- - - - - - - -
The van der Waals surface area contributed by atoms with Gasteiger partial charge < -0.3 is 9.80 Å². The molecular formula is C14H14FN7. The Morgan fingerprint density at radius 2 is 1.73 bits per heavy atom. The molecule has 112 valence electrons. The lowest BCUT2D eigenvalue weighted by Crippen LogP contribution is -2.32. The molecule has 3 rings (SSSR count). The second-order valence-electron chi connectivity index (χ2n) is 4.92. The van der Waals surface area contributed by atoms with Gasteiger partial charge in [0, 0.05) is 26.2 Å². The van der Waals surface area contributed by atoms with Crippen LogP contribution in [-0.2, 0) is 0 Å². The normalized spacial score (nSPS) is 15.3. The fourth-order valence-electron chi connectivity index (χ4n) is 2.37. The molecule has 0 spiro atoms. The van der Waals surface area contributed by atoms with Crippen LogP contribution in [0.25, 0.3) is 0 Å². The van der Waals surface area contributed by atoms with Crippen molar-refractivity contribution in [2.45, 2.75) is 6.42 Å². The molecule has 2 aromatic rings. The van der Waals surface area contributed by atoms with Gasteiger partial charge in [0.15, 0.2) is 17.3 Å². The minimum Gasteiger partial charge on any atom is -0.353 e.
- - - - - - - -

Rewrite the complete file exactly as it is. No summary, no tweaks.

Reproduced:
The van der Waals surface area contributed by atoms with Gasteiger partial charge < -0.3 is 9.80 Å². The molecular formula is C14H14FN7. The Morgan fingerprint density at radius 2 is 1.73 bits per heavy atom. The molecule has 112 valence electrons. The lowest BCUT2D eigenvalue weighted by Crippen LogP contribution is -2.32. The molecule has 3 rings (SSSR count). The second-order valence-electron chi connectivity index (χ2n) is 4.92. The van der Waals surface area contributed by atoms with Gasteiger partial charge in [0, 0.05) is 26.2 Å². The van der Waals surface area contributed by atoms with Crippen LogP contribution in [-0.2, 0) is 0 Å². The normalized spacial score (nSPS) is 15.3. The fourth-order valence-electron chi connectivity index (χ4n) is 2.37. The molecule has 0 spiro atoms. The van der Waals surface area contributed by atoms with Crippen LogP contribution in [0.25, 0.3) is 0 Å². The van der Waals surface area contributed by atoms with Crippen molar-refractivity contribution in [2.45, 2.75) is 6.42 Å². The molecule has 2 aromatic rings. The van der Waals surface area contributed by atoms with Gasteiger partial charge in [0.15, 0.2) is 17.3 Å². The minimum Gasteiger partial charge on any atom is -0.353 e.